Today’s 2, 2, and 2 guest is S.A. Jones, whom I know as Serje, and the new book being featured is her second novel, Isabelle of the Moon and Stars (UWA Publishing).
I have been among Serje’s fans since reading her first novel, Red Dress Walking (Allen & Unwin, 2008), and I’ve also enjoyed her essays and reviews in publications like The Guardian, The Age, The Drum, Crikey, Overland and Kill Your Darlings. I had the privilege of reading an impressive early draft of Isabelle of the Moon and Stars and can’t wait to read it in its final form, clothed as it is in one of the most evocative covers I’ve seen for a long time (congratulations to designer Anna Maley-Fadgyas, who also produced the cover of Elemental).
A few interesting facts about the always-interesting Serje:
- she was born in England and raised on a remote island off the West Australian coast
- she holds a PhD in History from The University of Western Australia
- she now lives and works in Melbourne as an executive in the heavy transport industry
- she was named one of Australia’s 100 Women of Influence in 2013
- she is, and I quote, ‘mad-keen on reading, theology, history, trucks and chardonnay’
- she knows more about Wuthering Heights than anyone I know
And now, to Isabelle of the Moon and Stars. Here is the book blurb:
Ever since ‘the incident’ two years ago, Isabelle has been stuck in a dead-end job, trying desperately to keep it together and ward off ‘The Black Place’.
Her best friend Evan is her safe place. They laugh at each other’s jokes, share the same interests and take the piss out of each other with the ruthless efficiency of long acquaintance. Sex isn’t an issue because Evan has made a bargain with God to keep it in his pants and Isabelle is still recovering from being deserted by her fiancé Karl. Then just as Evan reconsiders his vow, Isabelle contrives a bizarre passion for her boss, Jack.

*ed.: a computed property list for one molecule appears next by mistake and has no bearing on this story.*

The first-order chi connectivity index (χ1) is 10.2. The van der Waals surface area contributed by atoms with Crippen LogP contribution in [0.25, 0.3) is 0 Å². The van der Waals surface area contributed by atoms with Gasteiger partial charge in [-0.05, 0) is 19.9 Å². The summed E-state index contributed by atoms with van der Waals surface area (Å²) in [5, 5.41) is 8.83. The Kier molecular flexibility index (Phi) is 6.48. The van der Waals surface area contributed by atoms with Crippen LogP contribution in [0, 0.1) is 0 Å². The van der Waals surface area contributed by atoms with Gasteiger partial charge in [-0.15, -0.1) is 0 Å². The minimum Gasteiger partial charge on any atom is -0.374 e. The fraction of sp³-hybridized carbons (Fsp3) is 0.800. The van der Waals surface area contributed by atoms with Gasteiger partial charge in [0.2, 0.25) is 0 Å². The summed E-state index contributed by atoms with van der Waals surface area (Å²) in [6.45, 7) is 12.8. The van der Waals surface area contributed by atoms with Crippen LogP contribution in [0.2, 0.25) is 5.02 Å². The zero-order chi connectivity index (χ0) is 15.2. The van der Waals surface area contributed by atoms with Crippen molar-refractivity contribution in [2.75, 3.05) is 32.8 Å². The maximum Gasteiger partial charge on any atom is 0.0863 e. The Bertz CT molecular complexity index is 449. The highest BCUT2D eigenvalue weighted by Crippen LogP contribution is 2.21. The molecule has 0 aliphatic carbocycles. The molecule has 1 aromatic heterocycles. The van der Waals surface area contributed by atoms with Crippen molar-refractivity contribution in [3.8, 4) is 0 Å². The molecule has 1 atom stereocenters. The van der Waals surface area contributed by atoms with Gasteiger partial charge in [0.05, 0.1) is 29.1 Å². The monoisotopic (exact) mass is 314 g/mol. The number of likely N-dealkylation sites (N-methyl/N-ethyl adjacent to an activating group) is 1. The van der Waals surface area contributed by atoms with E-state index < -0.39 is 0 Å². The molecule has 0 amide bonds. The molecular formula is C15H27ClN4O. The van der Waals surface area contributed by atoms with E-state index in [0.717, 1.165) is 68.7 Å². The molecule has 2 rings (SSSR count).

Everything implodes one suffocatingly hot Australia Day. Escaping the resulting chaos, Isabelle flees to Prague where she must finally confront her fears.
A provocative and funny novel about the dark places, both personal and historical, from one of Australia’s brightest new voices.
Over to Serje…
2 things that inspired my book
Isabelle of the Moon and Stars was born out of a very specific set of circumstances. My marriage had collapsed, I had no fixed address and I was in poor health. Writing was a way of maintaining focus and connecting my nascent ‘new’ self with the old one.
I was also inspired by a dissatisfaction with the way mental illness is often portrayed in popular culture. I wanted to see if it was possible to write about anxiety and depression in a way that was realistic, while conforming to the genre demands of the novel. It’s challenging because the reality of the illness—the repetition, the hyper vigilance, the self-absorption—is oppositional to the light and shade and change that make for good narrative.
2 places connected with the book
As a child, my heroine Isabelle developed a compulsive fascination with the city of Prague. I based her obsession on my own childhood experience of Russophilia. I went through a phase where I read only Russian literature, devoured everything I could on Russian history and collected hammer and sickle memorabilia. In fact, my childhood identification with all things Russian is to thank or blame for my nickname. A girlfriend started calling me ‘Serge’ in my early teens, figuring it was a Russian name, and it stuck so comprehensively that I simply adapted the spelling to the Finnish girl’s name ‘Serje’.
I went to Prague in 2008 to conduct my research. Below is a photo of me sitting in front of the memorial to the victims of communism. The memorial consists of a series of humanoid figures that progressively put on flesh and detail as they endure and evolve. That was pretty much how I felt at the time too.
One of my favourite associations with this book is the research trip I took to the Czech Republic and Germany in 2008. My sister accompanied me and it was a formative experience for both of us. It confirmed that old cliché that opportunity is the close cousin of crisis.
I’d be lying if I didn’t confess to some dark enjoyment at having invented my own management strategy for the book. As anyone who has spent time in the workforce knows, initiatives for better performance or efficiency or alignment are often as facile as they are absurd. I really hope my strategy—called P3—takes off.
Isabelle of the Moon and Stars is in bookshops now.
You can read more at:
Interview with William Yeoman, The West Australian